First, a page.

Overcome Cost Challenges Of VDI

Virtual desktop infrastructures (VDIs) place new demands on the storage systems that support them. Here's how you can cut those costs.

George Crump

July 30, 2012

4 Min Read
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Virtual desktop infrastructures (VDIs) place new demands on the storage systems that support them. Ideally, the storage systems should still be shared as they are in server virtualization for maximum flexibility, but the storage needs to deal with even more pressure to be cost effective, as well as handle a few unique problems such as boot storms and high-write traffic. The first challenge is dealing with the cost of implementing shared storage when the competition is the local desktop hard drive.

Overcoming the price difference between shared storage and local desktop storage requires more than just aggressive pricing. It requires smarter use of this expensive asset. The shared storage must be optimized to its fullest extent in order to reach the price point that makes it practical for VDI.

Optimization of the VDI environment is a multi-step process, with each step driving out additional storage capacity demand. The first step is to only allocate storage capacity as it is actually being used. This can be done via thin provisioning. As we discuss in our paper "Thin Provisioning Basics", this technique dynamically allocates additional storage capacity on the fly to the requesting virtual desktop. In many cases this can eliminate upfront capacity demands by 50% or more.

The next step is to use masters and clones. Both the hypervisor and many advanced storage systems have the ability to provide this capability. In either case, a primary virtual desktop is set up and then "cloned" as each user's desktop is created. This clone leverages the master for most of its information--operating system files and applications. Then the user's unique data--settings, data, and unique applications--are stored in his clone.

[ Are you doin virtualization properly? Read 6 Common Desktop Virtualization Mistakes. ]

Clones are often thin provisioned and cloned. As this unique data is created by the user, space for it has to be identified as unique--not in the master. Then space has to be allocated to the clone, and then the write can complete. The final step is deduplication and compression, which might sound redundant to clones but does have added value in the VDI environment. Although there does have to be similar information between files for deduplication to work, it essentially eliminates redundant data that seeps into the environment between two clones. For example, if two users with virtual desktops are working on a similar file but making slightly different changes to that file, there is probably a fair amount of redundancy that can be eliminated. A deduplication ratio of 3:1 to 5:1 on this redundant data is not uncommon.

Compression eliminates the redundant information within a file. Therefore it can work on all files in the environment, regardless if there are similar files within that environment. A compression rate of 2:1 to 3:1 is possible; combined with deduplication, you can realize a rate of 5:1 to 8:1.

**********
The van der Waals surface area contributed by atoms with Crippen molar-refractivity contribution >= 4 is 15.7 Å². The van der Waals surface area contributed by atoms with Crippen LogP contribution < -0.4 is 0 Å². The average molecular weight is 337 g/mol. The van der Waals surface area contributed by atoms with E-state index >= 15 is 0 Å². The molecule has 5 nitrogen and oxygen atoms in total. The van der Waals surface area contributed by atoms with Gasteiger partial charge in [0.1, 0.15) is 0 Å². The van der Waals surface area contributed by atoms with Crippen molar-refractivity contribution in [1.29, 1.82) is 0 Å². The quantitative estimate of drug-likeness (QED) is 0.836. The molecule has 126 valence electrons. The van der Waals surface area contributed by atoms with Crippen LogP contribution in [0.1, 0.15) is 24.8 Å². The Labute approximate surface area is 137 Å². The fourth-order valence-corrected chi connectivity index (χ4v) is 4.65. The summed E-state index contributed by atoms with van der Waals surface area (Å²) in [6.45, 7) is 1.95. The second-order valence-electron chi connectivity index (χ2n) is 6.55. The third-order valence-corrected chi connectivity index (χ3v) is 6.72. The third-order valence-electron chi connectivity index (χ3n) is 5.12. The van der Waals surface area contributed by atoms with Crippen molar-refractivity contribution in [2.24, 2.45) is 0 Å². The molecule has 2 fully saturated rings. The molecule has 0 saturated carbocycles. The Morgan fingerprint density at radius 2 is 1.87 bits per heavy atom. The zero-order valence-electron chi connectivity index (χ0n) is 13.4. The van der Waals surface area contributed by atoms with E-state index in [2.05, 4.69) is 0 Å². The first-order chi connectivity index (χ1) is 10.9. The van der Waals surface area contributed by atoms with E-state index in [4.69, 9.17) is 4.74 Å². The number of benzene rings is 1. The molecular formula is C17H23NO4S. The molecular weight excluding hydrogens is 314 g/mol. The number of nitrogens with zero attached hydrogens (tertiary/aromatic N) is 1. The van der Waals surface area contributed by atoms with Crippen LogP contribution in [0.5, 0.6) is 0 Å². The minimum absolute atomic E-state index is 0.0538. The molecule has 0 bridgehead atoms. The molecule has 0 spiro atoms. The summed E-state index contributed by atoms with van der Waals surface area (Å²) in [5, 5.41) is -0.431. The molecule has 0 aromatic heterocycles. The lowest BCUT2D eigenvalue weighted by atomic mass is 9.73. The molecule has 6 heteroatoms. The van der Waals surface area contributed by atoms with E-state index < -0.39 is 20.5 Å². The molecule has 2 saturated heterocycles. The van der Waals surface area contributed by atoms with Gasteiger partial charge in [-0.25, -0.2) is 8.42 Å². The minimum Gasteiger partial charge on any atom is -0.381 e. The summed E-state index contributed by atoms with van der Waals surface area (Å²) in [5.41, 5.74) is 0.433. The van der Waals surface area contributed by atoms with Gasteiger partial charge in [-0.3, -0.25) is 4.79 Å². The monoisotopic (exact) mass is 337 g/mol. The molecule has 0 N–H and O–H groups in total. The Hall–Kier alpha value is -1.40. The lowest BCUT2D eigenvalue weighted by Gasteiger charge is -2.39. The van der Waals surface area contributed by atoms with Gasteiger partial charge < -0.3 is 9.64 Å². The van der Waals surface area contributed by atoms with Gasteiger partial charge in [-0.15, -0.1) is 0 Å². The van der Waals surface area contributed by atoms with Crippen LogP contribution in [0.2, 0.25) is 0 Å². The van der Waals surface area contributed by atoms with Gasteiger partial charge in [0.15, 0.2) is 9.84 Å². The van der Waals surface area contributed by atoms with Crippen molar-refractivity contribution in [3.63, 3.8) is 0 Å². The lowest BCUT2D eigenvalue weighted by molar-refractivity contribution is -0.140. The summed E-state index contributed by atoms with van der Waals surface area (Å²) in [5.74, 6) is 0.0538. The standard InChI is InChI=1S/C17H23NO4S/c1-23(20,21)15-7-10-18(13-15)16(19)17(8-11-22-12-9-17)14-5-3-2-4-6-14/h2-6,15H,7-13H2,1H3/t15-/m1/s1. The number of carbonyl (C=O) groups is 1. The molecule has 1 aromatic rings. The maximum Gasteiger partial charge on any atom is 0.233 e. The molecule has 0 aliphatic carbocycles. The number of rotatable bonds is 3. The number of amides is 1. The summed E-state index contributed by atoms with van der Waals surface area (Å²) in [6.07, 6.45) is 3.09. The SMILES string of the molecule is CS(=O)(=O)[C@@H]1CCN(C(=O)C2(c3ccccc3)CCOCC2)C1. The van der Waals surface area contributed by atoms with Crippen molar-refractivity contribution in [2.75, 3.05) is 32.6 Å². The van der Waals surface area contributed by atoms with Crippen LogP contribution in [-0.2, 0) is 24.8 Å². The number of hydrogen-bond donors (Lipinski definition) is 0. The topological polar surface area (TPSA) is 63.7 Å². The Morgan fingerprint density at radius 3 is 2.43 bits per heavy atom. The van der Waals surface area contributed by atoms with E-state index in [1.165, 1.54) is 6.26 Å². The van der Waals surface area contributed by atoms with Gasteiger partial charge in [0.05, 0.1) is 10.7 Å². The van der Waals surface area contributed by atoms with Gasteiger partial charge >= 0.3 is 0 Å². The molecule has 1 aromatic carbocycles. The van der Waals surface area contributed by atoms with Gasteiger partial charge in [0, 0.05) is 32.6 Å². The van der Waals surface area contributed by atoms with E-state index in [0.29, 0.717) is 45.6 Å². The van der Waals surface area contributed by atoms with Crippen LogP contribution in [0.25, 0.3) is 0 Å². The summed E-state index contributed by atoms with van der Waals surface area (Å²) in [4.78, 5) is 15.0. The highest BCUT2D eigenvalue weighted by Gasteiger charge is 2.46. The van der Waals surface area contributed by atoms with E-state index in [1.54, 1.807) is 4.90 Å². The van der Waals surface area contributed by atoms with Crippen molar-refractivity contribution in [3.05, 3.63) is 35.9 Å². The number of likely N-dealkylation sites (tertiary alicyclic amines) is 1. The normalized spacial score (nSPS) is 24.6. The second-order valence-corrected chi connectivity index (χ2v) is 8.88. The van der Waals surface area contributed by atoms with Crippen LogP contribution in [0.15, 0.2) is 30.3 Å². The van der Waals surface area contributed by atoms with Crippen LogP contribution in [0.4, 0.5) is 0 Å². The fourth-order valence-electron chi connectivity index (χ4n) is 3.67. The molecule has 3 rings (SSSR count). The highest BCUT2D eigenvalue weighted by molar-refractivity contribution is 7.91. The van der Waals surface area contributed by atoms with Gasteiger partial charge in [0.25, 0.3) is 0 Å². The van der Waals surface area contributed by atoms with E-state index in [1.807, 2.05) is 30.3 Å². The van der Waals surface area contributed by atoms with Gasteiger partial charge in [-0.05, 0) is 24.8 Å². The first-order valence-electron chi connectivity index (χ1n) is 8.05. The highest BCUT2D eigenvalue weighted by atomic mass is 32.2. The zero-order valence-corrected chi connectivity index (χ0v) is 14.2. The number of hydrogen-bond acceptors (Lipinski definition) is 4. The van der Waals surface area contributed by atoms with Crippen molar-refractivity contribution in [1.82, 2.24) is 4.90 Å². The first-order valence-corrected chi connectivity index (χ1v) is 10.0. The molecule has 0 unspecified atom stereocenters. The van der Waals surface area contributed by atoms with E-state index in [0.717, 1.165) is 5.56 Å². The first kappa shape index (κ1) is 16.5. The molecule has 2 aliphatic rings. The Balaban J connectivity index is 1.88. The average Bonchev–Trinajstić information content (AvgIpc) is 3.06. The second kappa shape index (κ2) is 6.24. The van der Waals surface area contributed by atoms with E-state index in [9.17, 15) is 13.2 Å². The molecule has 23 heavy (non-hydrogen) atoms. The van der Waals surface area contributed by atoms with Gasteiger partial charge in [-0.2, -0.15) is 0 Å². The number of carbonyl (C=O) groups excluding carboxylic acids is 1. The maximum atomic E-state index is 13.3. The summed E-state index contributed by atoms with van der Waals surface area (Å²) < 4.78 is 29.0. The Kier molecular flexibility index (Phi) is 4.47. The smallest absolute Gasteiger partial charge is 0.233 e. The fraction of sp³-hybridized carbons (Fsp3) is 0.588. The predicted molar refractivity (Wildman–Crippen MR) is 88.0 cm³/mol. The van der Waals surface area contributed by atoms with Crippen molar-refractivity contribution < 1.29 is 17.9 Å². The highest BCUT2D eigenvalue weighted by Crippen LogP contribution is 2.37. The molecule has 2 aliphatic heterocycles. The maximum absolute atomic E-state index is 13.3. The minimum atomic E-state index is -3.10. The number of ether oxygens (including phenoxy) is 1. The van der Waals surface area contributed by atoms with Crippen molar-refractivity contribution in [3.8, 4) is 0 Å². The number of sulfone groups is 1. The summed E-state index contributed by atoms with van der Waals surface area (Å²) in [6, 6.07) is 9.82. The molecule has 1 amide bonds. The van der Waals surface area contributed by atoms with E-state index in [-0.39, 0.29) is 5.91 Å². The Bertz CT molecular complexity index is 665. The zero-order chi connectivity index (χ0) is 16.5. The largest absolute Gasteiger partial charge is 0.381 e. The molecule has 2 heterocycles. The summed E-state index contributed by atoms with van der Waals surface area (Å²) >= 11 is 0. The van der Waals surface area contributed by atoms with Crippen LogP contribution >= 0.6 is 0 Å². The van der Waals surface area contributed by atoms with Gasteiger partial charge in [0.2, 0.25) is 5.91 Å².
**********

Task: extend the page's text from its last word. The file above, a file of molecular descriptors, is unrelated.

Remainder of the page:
There is a case to be made that deduplication and compression could be used by themselves, eliminating the need and efficiency gains of masters and clones but significantly increasing the effective deduplication rate to 40:1 or greater. We have yet to be able to test the comparative performance/efficiency trade-off of the two techniques in our lab and we have not seen a comparative study as of yet. The good news is that if you want to use shared storage in the VDI environment, vendors have added enough efficiency techniques to make it affordable to do so, even when compared to the cost of desktop hard drives.

Like almost anything else in IT, however, there is a compromise to using these techniques that needs to be considered. For one, they can put a considerable load on the storage system or hypervisor. The performance problems can in large part be overcome by using solid state drives, which are faster than traditional hard drives, or faster storage controllers found in enterprise systems. But these two options raise the price of the storage system and so the IT manager has to do the math: Is it cheaper to buy basic locally attached storage to the VDI host, giving up the flexibility that shared storage offers, or is it better to have the flexibility and try to offset the cost of an enterprise system by using the above storage-efficiency techniques?

Cost of the supporting storage is just one of the challenges VDI poses. In our next column we will look at the performance challenges caused by boot storms and all the above storage-efficiency techniques. We'll conclude this series with a review of the products vendors are bringing to market to try to address these cost and performance challenges.

New innovative products may be a better fit for today's enterprise storage than monolithic systems. Also in the new, all-digital Storage Innovation issue of InformationWeek: Compliance in the cloud era. (Free with registration.)

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